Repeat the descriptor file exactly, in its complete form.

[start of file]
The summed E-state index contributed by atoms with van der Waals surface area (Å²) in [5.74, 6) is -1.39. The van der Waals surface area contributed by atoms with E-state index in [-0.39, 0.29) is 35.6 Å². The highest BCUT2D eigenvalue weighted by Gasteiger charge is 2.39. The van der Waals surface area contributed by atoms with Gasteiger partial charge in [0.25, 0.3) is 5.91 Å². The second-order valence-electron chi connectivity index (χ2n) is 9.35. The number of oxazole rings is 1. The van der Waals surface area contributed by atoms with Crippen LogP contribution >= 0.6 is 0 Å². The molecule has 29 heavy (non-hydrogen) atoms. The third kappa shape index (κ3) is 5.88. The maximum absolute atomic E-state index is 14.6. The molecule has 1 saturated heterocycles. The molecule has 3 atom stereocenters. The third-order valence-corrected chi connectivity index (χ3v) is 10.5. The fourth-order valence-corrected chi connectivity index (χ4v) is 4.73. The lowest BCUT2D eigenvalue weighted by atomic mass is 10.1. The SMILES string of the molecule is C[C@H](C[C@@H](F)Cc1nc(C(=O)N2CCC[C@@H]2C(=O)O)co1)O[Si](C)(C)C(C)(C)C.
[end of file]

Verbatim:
The summed E-state index contributed by atoms with van der Waals surface area (Å²) in [5.74, 6) is -1.39. The van der Waals surface area contributed by atoms with E-state index in [-0.39, 0.29) is 35.6 Å². The highest BCUT2D eigenvalue weighted by Gasteiger charge is 2.39. The van der Waals surface area contributed by atoms with Gasteiger partial charge in [0.25, 0.3) is 5.91 Å². The second-order valence-electron chi connectivity index (χ2n) is 9.35. The number of oxazole rings is 1. The van der Waals surface area contributed by atoms with Crippen LogP contribution >= 0.6 is 0 Å². The molecule has 29 heavy (non-hydrogen) atoms. The third kappa shape index (κ3) is 5.88. The maximum absolute atomic E-state index is 14.6. The molecule has 1 saturated heterocycles. The molecule has 3 atom stereocenters. The third-order valence-corrected chi connectivity index (χ3v) is 10.5. The fourth-order valence-corrected chi connectivity index (χ4v) is 4.73. The lowest BCUT2D eigenvalue weighted by atomic mass is 10.1. The SMILES string of the molecule is C[C@H](C[C@@H](F)Cc1nc(C(=O)N2CCC[C@@H]2C(=O)O)co1)O[Si](C)(C)C(C)(C)C.